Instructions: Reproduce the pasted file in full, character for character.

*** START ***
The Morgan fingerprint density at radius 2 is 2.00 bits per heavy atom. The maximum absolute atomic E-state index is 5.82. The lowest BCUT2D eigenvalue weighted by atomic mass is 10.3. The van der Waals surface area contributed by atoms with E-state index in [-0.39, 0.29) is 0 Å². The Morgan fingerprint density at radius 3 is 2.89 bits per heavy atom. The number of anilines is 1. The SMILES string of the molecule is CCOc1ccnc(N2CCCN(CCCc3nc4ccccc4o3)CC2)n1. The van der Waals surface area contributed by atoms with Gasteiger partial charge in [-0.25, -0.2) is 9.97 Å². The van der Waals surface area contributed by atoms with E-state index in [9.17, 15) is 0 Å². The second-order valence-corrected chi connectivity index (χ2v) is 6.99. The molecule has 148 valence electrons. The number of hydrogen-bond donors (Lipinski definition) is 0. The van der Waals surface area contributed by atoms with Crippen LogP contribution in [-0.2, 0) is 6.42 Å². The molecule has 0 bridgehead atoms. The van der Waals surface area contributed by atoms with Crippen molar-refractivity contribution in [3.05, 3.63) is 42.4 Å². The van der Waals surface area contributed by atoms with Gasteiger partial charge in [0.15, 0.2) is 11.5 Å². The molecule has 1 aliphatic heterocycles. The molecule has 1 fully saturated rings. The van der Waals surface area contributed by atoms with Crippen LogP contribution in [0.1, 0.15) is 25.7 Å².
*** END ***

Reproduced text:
The Morgan fingerprint density at radius 2 is 2.00 bits per heavy atom. The maximum absolute atomic E-state index is 5.82. The lowest BCUT2D eigenvalue weighted by atomic mass is 10.3. The van der Waals surface area contributed by atoms with E-state index in [-0.39, 0.29) is 0 Å². The Morgan fingerprint density at radius 3 is 2.89 bits per heavy atom. The number of anilines is 1. The SMILES string of the molecule is CCOc1ccnc(N2CCCN(CCCc3nc4ccccc4o3)CC2)n1. The van der Waals surface area contributed by atoms with Gasteiger partial charge in [-0.25, -0.2) is 9.97 Å². The van der Waals surface area contributed by atoms with E-state index in [9.17, 15) is 0 Å². The second-order valence-corrected chi connectivity index (χ2v) is 6.99. The molecule has 148 valence electrons. The number of hydrogen-bond donors (Lipinski definition) is 0. The van der Waals surface area contributed by atoms with Crippen LogP contribution in [-0.2, 0) is 6.42 Å². The molecule has 0 bridgehead atoms. The van der Waals surface area contributed by atoms with Crippen molar-refractivity contribution in [3.05, 3.63) is 42.4 Å². The van der Waals surface area contributed by atoms with Gasteiger partial charge in [0.15, 0.2) is 11.5 Å². The molecule has 1 aliphatic heterocycles. The molecule has 1 fully saturated rings. The van der Waals surface area contributed by atoms with Crippen LogP contribution in [0.1, 0.15) is 25.7 Å².